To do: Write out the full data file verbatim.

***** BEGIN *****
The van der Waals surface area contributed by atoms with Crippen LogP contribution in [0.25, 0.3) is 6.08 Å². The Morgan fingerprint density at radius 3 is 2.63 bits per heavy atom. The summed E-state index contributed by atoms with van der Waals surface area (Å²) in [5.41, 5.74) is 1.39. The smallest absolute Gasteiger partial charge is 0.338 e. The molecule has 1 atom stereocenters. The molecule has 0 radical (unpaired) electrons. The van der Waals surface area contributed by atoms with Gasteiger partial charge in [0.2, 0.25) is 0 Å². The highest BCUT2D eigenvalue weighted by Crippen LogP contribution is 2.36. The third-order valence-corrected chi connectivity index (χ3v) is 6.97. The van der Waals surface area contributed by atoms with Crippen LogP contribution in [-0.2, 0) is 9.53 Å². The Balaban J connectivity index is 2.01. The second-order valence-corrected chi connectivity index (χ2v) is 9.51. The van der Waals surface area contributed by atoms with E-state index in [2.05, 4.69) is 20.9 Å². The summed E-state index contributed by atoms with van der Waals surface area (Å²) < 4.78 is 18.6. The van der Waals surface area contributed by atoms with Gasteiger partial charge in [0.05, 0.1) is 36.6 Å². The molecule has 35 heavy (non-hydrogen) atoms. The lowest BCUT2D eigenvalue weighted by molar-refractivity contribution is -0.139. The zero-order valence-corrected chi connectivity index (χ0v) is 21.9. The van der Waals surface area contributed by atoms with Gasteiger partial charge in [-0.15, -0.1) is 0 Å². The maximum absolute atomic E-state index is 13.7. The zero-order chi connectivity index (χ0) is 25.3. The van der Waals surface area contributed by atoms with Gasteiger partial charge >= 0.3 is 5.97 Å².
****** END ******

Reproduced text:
The van der Waals surface area contributed by atoms with Crippen LogP contribution in [0.25, 0.3) is 6.08 Å². The Morgan fingerprint density at radius 3 is 2.63 bits per heavy atom. The summed E-state index contributed by atoms with van der Waals surface area (Å²) in [5.41, 5.74) is 1.39. The smallest absolute Gasteiger partial charge is 0.338 e. The molecule has 1 atom stereocenters. The molecule has 0 radical (unpaired) electrons. The van der Waals surface area contributed by atoms with Gasteiger partial charge in [0.2, 0.25) is 0 Å². The highest BCUT2D eigenvalue weighted by Crippen LogP contribution is 2.36. The third-order valence-corrected chi connectivity index (χ3v) is 6.97. The van der Waals surface area contributed by atoms with Crippen LogP contribution in [-0.2, 0) is 9.53 Å². The Balaban J connectivity index is 2.01. The second-order valence-corrected chi connectivity index (χ2v) is 9.51. The van der Waals surface area contributed by atoms with E-state index in [2.05, 4.69) is 20.9 Å². The summed E-state index contributed by atoms with van der Waals surface area (Å²) < 4.78 is 18.6. The van der Waals surface area contributed by atoms with Gasteiger partial charge in [0.05, 0.1) is 36.6 Å². The molecule has 35 heavy (non-hydrogen) atoms. The lowest BCUT2D eigenvalue weighted by molar-refractivity contribution is -0.139. The zero-order valence-corrected chi connectivity index (χ0v) is 21.9. The van der Waals surface area contributed by atoms with Gasteiger partial charge in [-0.15, -0.1) is 0 Å². The maximum absolute atomic E-state index is 13.7. The zero-order chi connectivity index (χ0) is 25.3. The van der Waals surface area contributed by atoms with Gasteiger partial charge >= 0.3 is 5.97 Å².